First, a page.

Charles Darwin: His Life Told in an Autobiographical Chapter, and in a Selected Series of His Published Letters, Volume 5 (Google eBook)

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John Murray, 1892 - Naturalists - 348 pages
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Page 49 - My mind seems to have become a kind of machine for grinding general laws out of large collections of facts; but why this should have caused the atrophy of that part of the brain alone, on which the higher tastes depend, I cannot conceive.
Page 38 - I happened to read for amusement ' Malthus on Population,' and being well prepared to appreciate the struggle for existence which everywhere goes on from long-continued observation of the habits of animals and plants, it at once struck me that under these circumstances favourable variations would tend to be preserved, and unfavourable ones to be destroyed. The result of this would be the formation of new species. Here then I had at last got a theory by which to work...
Page 49 - I suppose, have thus suffered; and if I had to live my life again, I would have made a rule to read some poetry and listen to some music at least once every week; for perhaps the parts of my brain now atrophied would thus have been kept active through use. The loss of these tastes is a loss of happiness, and may possibly be injurious to the intellect, and more probably to the moral character, by enfeebling the emotional part of our nature.
Page 173 - At last gleams of light have come, and I am almost convinced (quite contrary to the opinion I started with) that species are not (it is like confessing a murder) immutable. Heaven forfend me from Lamarck nonsense of a " tendency to progression," " adaptations from the slow willing of animals,
Page 278 - ... that I attribute the modification of species exclusively to natural selection, I may be permitted to remark that in the first edition of this work, and subsequently, I placed in a most conspicuous position namely, at the close of the Introduction the following words : " I am convinced that natural selection has been the main but not the exclusive means of modification.
Page 8 - Nothing could have been worse for the development of my mind than Dr. Butler's school, as it was strictly classical, nothing else being taught, except a little ancient geography and history. The school as a means of education to me was simply a blank. During my whole life I have been singularly incapable of mastering any language. Especial attention was paid to versemaking, and this I could never do well. I had many friends, and got together a good collection of old verses, which by patching together,...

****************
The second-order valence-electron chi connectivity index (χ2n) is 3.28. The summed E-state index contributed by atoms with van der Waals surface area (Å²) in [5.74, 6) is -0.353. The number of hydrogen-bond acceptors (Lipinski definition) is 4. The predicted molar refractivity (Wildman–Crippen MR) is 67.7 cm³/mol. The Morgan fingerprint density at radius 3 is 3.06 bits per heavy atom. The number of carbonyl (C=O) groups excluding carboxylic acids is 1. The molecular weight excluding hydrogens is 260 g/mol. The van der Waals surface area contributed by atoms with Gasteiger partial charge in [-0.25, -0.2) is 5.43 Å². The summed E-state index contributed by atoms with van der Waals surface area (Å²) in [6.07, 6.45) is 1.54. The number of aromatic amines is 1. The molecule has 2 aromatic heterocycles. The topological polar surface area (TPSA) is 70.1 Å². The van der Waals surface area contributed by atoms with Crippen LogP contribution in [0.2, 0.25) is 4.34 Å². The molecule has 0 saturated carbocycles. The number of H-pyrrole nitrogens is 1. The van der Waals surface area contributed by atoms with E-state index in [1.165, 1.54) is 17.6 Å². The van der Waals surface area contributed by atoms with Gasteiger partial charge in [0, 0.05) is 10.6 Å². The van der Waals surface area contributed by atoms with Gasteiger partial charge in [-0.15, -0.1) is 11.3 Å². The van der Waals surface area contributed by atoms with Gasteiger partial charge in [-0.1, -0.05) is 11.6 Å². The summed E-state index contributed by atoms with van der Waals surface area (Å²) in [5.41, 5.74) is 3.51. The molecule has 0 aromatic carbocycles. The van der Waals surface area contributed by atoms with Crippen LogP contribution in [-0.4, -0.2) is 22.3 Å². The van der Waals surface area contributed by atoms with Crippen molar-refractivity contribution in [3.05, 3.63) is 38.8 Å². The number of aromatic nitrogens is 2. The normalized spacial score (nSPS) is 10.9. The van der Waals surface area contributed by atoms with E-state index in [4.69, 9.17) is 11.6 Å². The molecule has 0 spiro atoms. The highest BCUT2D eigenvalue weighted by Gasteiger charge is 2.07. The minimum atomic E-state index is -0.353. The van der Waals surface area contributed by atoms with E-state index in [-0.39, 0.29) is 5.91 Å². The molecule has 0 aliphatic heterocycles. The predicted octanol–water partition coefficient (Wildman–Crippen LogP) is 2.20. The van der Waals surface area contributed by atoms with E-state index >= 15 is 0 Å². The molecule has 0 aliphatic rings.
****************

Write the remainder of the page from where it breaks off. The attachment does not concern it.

Page 236 - I feel most deeply that the whole subject is too profound for the human intellect. A dog might as well speculate on the mind of Newton. Let each man hope and believe what he can.
Page 20 - But no pursuit at Cambridge was followed with nearly so much eagerness or gave me so much pleasure as collecting beetles. It was the mere passion for collecting, for I did not dissect them, and rarely compared their external characters with published descriptions, but got them named anyhow. I will give a proof of my zeal : one day, on tearing off some old bark, I saw two rare...
Page 214 - The only objections that have occurred to me arc, 1st that you have loaded yourself with an unnecessary difficulty in adopting Natura non facit saltum so unreservedly. . . . And 2nd, it is not clear to me why, if continual physical conditions are of so little moment as you suppose, variation should occur at all. However, I must read the book two or three times more before I presume to begin picking holes. I trust you will not allow...
Page 169 - It has sometimes been said that the success of the Origin proved "that the subject was in the air," or "that men's minds were prepared for it." I do not think that this is strictly true, for I occasionally sounded not a few naturalists, and never happened to come across a single one who seemed to doubt about the permanence of species.

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